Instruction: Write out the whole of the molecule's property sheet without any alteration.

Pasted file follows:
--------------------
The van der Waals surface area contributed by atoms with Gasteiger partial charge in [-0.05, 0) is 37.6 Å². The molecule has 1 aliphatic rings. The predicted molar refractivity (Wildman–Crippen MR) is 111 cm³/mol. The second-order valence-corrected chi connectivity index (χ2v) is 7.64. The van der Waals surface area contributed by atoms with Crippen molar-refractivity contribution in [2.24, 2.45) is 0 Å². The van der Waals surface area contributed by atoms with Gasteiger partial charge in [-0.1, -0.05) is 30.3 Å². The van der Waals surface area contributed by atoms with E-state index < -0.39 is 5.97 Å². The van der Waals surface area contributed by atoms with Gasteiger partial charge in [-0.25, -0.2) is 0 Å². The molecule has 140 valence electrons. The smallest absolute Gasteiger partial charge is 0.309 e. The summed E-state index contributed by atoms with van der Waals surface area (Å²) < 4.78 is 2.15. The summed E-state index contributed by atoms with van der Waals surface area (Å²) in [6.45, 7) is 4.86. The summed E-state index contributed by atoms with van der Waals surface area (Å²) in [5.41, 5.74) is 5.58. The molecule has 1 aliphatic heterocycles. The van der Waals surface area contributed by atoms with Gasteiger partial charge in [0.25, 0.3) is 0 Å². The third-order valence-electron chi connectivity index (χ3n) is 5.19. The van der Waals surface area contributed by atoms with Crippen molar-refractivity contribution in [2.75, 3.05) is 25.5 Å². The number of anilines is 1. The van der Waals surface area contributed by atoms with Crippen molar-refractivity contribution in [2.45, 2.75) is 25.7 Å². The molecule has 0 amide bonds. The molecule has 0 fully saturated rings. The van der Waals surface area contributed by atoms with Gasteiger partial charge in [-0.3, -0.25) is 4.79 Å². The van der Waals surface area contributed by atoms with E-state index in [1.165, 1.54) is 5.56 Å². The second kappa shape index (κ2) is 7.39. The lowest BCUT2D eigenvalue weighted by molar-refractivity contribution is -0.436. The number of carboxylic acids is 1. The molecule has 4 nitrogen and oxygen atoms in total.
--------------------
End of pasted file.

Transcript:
The van der Waals surface area contributed by atoms with Gasteiger partial charge in [-0.05, 0) is 37.6 Å². The molecule has 1 aliphatic rings. The predicted molar refractivity (Wildman–Crippen MR) is 111 cm³/mol. The second-order valence-corrected chi connectivity index (χ2v) is 7.64. The van der Waals surface area contributed by atoms with Crippen molar-refractivity contribution in [2.24, 2.45) is 0 Å². The van der Waals surface area contributed by atoms with Gasteiger partial charge in [-0.1, -0.05) is 30.3 Å². The van der Waals surface area contributed by atoms with E-state index < -0.39 is 5.97 Å². The van der Waals surface area contributed by atoms with Gasteiger partial charge in [-0.25, -0.2) is 0 Å². The molecule has 140 valence electrons. The smallest absolute Gasteiger partial charge is 0.309 e. The summed E-state index contributed by atoms with van der Waals surface area (Å²) < 4.78 is 2.15. The summed E-state index contributed by atoms with van der Waals surface area (Å²) in [6.45, 7) is 4.86. The summed E-state index contributed by atoms with van der Waals surface area (Å²) in [5.41, 5.74) is 5.58. The molecule has 1 aliphatic heterocycles. The van der Waals surface area contributed by atoms with Gasteiger partial charge in [0.25, 0.3) is 0 Å². The third-order valence-electron chi connectivity index (χ3n) is 5.19. The van der Waals surface area contributed by atoms with Crippen molar-refractivity contribution in [2.75, 3.05) is 25.5 Å². The number of anilines is 1. The van der Waals surface area contributed by atoms with Crippen molar-refractivity contribution in [2.45, 2.75) is 25.7 Å². The molecule has 0 amide bonds. The molecule has 0 fully saturated rings. The van der Waals surface area contributed by atoms with Gasteiger partial charge in [-0.3, -0.25) is 4.79 Å². The van der Waals surface area contributed by atoms with E-state index in [1.165, 1.54) is 5.56 Å². The second kappa shape index (κ2) is 7.39. The lowest BCUT2D eigenvalue weighted by molar-refractivity contribution is -0.436. The number of carboxylic acids is 1. The molecule has 4 nitrogen and oxygen atoms in total.